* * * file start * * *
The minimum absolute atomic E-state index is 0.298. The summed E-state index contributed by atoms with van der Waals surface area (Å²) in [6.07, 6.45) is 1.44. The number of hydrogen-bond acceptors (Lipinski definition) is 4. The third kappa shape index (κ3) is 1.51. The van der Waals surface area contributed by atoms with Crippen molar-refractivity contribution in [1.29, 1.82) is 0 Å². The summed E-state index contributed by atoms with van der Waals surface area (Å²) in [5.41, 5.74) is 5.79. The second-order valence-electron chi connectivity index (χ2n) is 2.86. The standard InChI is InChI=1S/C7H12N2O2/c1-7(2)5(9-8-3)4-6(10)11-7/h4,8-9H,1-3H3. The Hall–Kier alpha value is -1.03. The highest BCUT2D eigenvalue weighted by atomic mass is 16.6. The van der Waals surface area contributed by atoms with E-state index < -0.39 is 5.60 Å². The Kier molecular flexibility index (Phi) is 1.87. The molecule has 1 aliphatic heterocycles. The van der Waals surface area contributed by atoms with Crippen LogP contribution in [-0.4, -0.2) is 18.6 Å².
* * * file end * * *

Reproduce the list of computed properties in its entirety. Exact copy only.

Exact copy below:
The minimum absolute atomic E-state index is 0.298. The summed E-state index contributed by atoms with van der Waals surface area (Å²) in [6.07, 6.45) is 1.44. The number of hydrogen-bond acceptors (Lipinski definition) is 4. The third kappa shape index (κ3) is 1.51. The van der Waals surface area contributed by atoms with Crippen molar-refractivity contribution in [1.29, 1.82) is 0 Å². The summed E-state index contributed by atoms with van der Waals surface area (Å²) in [5.41, 5.74) is 5.79. The second-order valence-electron chi connectivity index (χ2n) is 2.86. The standard InChI is InChI=1S/C7H12N2O2/c1-7(2)5(9-8-3)4-6(10)11-7/h4,8-9H,1-3H3. The Hall–Kier alpha value is -1.03. The highest BCUT2D eigenvalue weighted by atomic mass is 16.6. The van der Waals surface area contributed by atoms with E-state index < -0.39 is 5.60 Å². The Kier molecular flexibility index (Phi) is 1.87. The molecule has 1 aliphatic heterocycles. The van der Waals surface area contributed by atoms with Crippen LogP contribution in [-0.4, -0.2) is 18.6 Å².